Australians who value democracy should turn their eyes to Canada to catch a glimpse of what might be heading our way. Two weeks ago, international academics added their names to a call by 160 Canadian experts to stop a piece of legislation being rushed through parliament that aims to radically change electoral processes in Canada. Introduced by the Conservative Party government in Canada, and with a name that would do George Orwell proud, the ‘’Fair Elections Act’’ seeks to insert partisanship and inequality into Canadian electoral procedures in a manner reminiscent of 19th century processes. The proposed act will reduce voting rights, foster partisan bias in election administration and weaken campaign finance laws. Along with Australia, Canada has a reputation for being a world leader in electoral processes, which makes the proposals all the more shocking and internationally significant. Elections Canada – the equivalent of our Australian Electoral Commission (AEC) – is considered a strong and fiercely independent electoral administrator. But, if passed, the proposed act will move the enforcement arm of the agency into the office of the Director of Public Prosecutions, a government department. This will diminish the independence of the agency but also, crucially, it means the activities of the commissioner would no longer be reported to parliament.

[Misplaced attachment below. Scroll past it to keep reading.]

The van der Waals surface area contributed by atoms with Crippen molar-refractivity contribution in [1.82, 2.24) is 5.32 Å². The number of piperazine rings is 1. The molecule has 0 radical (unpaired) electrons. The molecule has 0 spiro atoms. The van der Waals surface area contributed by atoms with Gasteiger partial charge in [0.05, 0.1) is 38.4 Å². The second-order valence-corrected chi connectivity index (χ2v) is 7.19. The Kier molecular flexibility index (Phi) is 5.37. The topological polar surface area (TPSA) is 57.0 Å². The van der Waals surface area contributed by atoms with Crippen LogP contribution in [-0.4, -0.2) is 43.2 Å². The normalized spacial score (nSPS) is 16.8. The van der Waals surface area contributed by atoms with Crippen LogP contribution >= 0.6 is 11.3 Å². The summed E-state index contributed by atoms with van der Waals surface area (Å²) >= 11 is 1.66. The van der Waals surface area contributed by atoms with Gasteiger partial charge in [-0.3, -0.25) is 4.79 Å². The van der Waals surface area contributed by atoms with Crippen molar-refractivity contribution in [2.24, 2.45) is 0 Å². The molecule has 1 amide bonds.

Elections Canada will also be prevented from publishing its research reports on the electoral process and, in a bizarre world-first, it will even be prohibited from promoting democratic participation and voting through ‘’get out the vote’’ campaigns.
But one of the most worrying aspects of the proposals is the attempt to wind back to the political patronage of yesteryear and, geographically, sideways to American-style partisanship in electoral administration.
At the moment, Election Canada employs poll supervisors who work at polling stations to make sure the processes of voting go smoothly. The act will instead require Elections Canada to appoint poll supervisors from lists of names provided by the candidate or party that came first in the last election. This blatantly favours the incumbent. It also means poll supervisors get their job because of party loyalty and, if they want to be picked again or have other ambitions in that party, will need to do a ‘’good’’ job by their party’s standards. Presumably, top of their criteria will be looking out for party interests rather than running a clean election.
Full Article: Canada’s attack on democracy sets tone for Australia.